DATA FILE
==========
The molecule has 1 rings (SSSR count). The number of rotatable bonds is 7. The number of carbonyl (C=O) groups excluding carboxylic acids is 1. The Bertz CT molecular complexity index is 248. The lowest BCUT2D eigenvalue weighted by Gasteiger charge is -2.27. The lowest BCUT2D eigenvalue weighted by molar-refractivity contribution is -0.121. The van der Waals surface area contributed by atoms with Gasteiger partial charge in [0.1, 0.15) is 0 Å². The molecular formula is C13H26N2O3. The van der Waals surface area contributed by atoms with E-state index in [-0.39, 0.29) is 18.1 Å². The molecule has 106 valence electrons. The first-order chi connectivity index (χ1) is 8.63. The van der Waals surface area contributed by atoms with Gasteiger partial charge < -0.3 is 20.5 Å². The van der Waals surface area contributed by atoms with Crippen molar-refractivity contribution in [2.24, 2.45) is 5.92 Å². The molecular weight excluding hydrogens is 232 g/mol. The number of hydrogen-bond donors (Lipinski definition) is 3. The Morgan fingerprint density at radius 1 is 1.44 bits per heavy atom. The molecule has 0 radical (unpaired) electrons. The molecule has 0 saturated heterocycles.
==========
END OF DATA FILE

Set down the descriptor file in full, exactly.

The molecule has 1 rings (SSSR count). The number of rotatable bonds is 7. The number of carbonyl (C=O) groups excluding carboxylic acids is 1. The Bertz CT molecular complexity index is 248. The lowest BCUT2D eigenvalue weighted by Gasteiger charge is -2.27. The lowest BCUT2D eigenvalue weighted by molar-refractivity contribution is -0.121. The van der Waals surface area contributed by atoms with Gasteiger partial charge in [0.1, 0.15) is 0 Å². The molecular formula is C13H26N2O3. The van der Waals surface area contributed by atoms with E-state index in [-0.39, 0.29) is 18.1 Å². The molecule has 106 valence electrons. The first-order chi connectivity index (χ1) is 8.63. The van der Waals surface area contributed by atoms with Gasteiger partial charge < -0.3 is 20.5 Å². The van der Waals surface area contributed by atoms with Crippen molar-refractivity contribution in [2.24, 2.45) is 5.92 Å². The molecular weight excluding hydrogens is 232 g/mol. The number of hydrogen-bond donors (Lipinski definition) is 3. The Morgan fingerprint density at radius 1 is 1.44 bits per heavy atom. The molecule has 0 radical (unpaired) electrons. The molecule has 0 saturated heterocycles.